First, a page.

Bioplastics: A case study of Bioeconomy in Italy provides a no-nonsense case in support of public policies that modify consumption patterns, contribute solving environmental issues while stimulating product and process innovation all along a product’s life-cycle.
Analysis of legislation introduced in Italy in 2011 to effectively impose both re-usable, i.e. durable bags, and single-use biodegradable compostable carrier bags details a success story:
- consumers have changed their behaviour by cutting down single-use carrier bags by 50%;
- biodegradable, compostable carrier bags have substituted the remaining single-use carrier bags, thus triggering further positive effects by becoming:
- bio-waste collection containers that favour recycling
- communication vehicles by being and carrying appropriate messages.
Furthermore this has supported the market uptake of innovative, sustainable niche products thus fostering innovation and development of the bioeconomy.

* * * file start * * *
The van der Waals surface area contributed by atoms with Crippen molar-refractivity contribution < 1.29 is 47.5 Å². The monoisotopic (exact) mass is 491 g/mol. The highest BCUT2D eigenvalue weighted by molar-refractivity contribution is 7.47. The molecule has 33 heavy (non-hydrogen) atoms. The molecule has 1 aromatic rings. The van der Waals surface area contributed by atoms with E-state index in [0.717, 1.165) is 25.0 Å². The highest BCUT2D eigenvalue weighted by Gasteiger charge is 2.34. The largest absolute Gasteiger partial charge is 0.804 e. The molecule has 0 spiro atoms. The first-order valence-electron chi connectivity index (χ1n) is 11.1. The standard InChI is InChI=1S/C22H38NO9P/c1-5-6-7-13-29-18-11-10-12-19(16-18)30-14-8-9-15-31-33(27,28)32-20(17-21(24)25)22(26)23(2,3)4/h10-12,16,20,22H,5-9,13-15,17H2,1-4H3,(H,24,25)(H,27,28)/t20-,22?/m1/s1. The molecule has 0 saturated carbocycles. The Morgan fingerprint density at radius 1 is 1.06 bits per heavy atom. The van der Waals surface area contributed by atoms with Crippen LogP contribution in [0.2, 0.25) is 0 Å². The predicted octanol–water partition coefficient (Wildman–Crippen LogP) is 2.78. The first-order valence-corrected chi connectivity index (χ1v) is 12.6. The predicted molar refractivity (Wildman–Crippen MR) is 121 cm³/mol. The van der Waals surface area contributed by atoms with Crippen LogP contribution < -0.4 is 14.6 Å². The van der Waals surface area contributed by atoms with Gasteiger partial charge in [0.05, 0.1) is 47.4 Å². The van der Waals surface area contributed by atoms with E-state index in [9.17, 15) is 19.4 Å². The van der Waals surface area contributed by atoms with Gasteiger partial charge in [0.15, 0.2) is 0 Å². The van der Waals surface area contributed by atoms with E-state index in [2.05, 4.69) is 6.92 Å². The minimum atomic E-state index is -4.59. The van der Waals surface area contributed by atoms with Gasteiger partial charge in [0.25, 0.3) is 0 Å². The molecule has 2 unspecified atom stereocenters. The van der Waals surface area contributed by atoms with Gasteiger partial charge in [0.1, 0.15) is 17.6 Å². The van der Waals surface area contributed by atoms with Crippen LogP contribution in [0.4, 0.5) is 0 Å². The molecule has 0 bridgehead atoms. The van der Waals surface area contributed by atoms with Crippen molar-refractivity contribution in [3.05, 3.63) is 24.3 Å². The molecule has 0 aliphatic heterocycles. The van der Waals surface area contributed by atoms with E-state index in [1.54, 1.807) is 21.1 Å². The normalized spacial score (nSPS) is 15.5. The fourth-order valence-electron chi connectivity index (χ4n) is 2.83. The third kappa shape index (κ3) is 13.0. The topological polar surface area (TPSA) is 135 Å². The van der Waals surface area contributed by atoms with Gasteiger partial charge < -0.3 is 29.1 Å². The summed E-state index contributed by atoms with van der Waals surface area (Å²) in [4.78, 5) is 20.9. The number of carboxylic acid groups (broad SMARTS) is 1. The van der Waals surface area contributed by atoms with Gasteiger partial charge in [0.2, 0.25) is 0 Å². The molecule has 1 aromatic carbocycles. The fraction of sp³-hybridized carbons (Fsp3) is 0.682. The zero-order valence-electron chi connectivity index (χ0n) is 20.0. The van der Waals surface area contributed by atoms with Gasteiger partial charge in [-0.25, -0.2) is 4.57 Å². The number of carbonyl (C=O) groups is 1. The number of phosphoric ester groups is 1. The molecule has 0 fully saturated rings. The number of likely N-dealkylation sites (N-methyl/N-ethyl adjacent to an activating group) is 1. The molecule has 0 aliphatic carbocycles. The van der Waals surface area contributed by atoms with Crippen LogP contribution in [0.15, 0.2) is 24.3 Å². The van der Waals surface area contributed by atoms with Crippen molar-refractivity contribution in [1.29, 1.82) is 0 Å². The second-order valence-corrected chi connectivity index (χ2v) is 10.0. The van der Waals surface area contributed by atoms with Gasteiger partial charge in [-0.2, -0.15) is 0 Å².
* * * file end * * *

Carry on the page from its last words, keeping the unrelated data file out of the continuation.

Corrado Clini, Minister for the Environment
Catia Bastioli, President of Kyoto Club
Part 1 - Bioplastics: A Case Study of Bioeconomy in Italy
1. The Environmental Context
2. Italian Measures on Carrier Bags, and their Impact
3. The Anti-Crisis Potential of Biodegradable Bioplastics
Part 2 - Documents
1. Abstract from “Report on the Italian Packaging Industry: Packaging Statistics 2012”
2. Abstract from “The Structure of the Bubble Film Extrusion Sector”
3. Abstract from “Urban Waste Report 2012”
4. Abstract from “Technical Report 2012”
5. Abstract from “Green Chemistry Observatory – Attitude of the Italian Public to the New Bio-Carrier Bags”
6. Abstract from “Final Report of The Working Group Biodegradable Packaging Recovery Project”
7. Abstract of The Results of “The Gionha Project (Governance and Integrated Observation of Marine Natural Habitat)”
8. Abstract from “Plan of Strategic Development of The Italian Green Chemistry Cluster”
9. Abstract from “Review on Marine Biodegradation of Compostable Carrier Bags”
10. Abstract from “Biobased and Biodegradable Carrier Bags. Is Competition Between Bioplastics and Food a Real Issue?”